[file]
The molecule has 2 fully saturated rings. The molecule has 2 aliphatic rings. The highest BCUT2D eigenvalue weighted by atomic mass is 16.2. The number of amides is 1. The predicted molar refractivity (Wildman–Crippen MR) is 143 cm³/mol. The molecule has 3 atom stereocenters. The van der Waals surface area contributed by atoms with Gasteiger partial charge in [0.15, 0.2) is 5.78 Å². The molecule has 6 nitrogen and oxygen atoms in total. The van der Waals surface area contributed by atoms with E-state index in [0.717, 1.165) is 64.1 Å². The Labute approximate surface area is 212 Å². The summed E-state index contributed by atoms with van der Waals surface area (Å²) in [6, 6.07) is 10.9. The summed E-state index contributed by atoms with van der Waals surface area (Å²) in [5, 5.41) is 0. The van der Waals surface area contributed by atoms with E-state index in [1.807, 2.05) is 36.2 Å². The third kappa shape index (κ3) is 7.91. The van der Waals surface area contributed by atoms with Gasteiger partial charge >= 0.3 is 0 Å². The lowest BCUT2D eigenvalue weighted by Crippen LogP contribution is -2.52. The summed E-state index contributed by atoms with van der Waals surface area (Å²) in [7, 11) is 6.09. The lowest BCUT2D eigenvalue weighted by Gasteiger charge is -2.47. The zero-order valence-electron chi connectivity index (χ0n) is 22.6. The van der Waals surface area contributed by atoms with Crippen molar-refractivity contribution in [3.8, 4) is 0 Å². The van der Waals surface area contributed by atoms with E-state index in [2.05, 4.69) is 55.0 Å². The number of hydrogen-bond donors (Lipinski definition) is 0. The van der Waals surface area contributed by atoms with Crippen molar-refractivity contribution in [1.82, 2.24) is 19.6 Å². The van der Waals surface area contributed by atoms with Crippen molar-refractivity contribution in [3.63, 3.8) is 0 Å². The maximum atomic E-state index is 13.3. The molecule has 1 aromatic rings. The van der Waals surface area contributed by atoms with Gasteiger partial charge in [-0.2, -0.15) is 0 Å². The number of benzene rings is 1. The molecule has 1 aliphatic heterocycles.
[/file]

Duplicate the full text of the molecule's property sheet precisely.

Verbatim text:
The molecule has 2 fully saturated rings. The molecule has 2 aliphatic rings. The highest BCUT2D eigenvalue weighted by atomic mass is 16.2. The number of amides is 1. The predicted molar refractivity (Wildman–Crippen MR) is 143 cm³/mol. The molecule has 3 atom stereocenters. The van der Waals surface area contributed by atoms with Gasteiger partial charge in [0.15, 0.2) is 5.78 Å². The molecule has 6 nitrogen and oxygen atoms in total. The van der Waals surface area contributed by atoms with E-state index in [0.717, 1.165) is 64.1 Å². The Labute approximate surface area is 212 Å². The summed E-state index contributed by atoms with van der Waals surface area (Å²) in [6, 6.07) is 10.9. The summed E-state index contributed by atoms with van der Waals surface area (Å²) in [5, 5.41) is 0. The van der Waals surface area contributed by atoms with E-state index in [1.807, 2.05) is 36.2 Å². The third kappa shape index (κ3) is 7.91. The van der Waals surface area contributed by atoms with Gasteiger partial charge >= 0.3 is 0 Å². The lowest BCUT2D eigenvalue weighted by Crippen LogP contribution is -2.52. The summed E-state index contributed by atoms with van der Waals surface area (Å²) in [7, 11) is 6.09. The lowest BCUT2D eigenvalue weighted by Gasteiger charge is -2.47. The zero-order valence-electron chi connectivity index (χ0n) is 22.6. The van der Waals surface area contributed by atoms with Crippen molar-refractivity contribution in [3.8, 4) is 0 Å². The van der Waals surface area contributed by atoms with E-state index in [2.05, 4.69) is 55.0 Å². The number of hydrogen-bond donors (Lipinski definition) is 0. The van der Waals surface area contributed by atoms with Crippen molar-refractivity contribution in [1.82, 2.24) is 19.6 Å². The van der Waals surface area contributed by atoms with Crippen molar-refractivity contribution in [3.63, 3.8) is 0 Å². The maximum atomic E-state index is 13.3. The molecule has 1 aromatic rings. The van der Waals surface area contributed by atoms with Gasteiger partial charge in [-0.2, -0.15) is 0 Å². The number of benzene rings is 1. The molecule has 1 aliphatic heterocycles.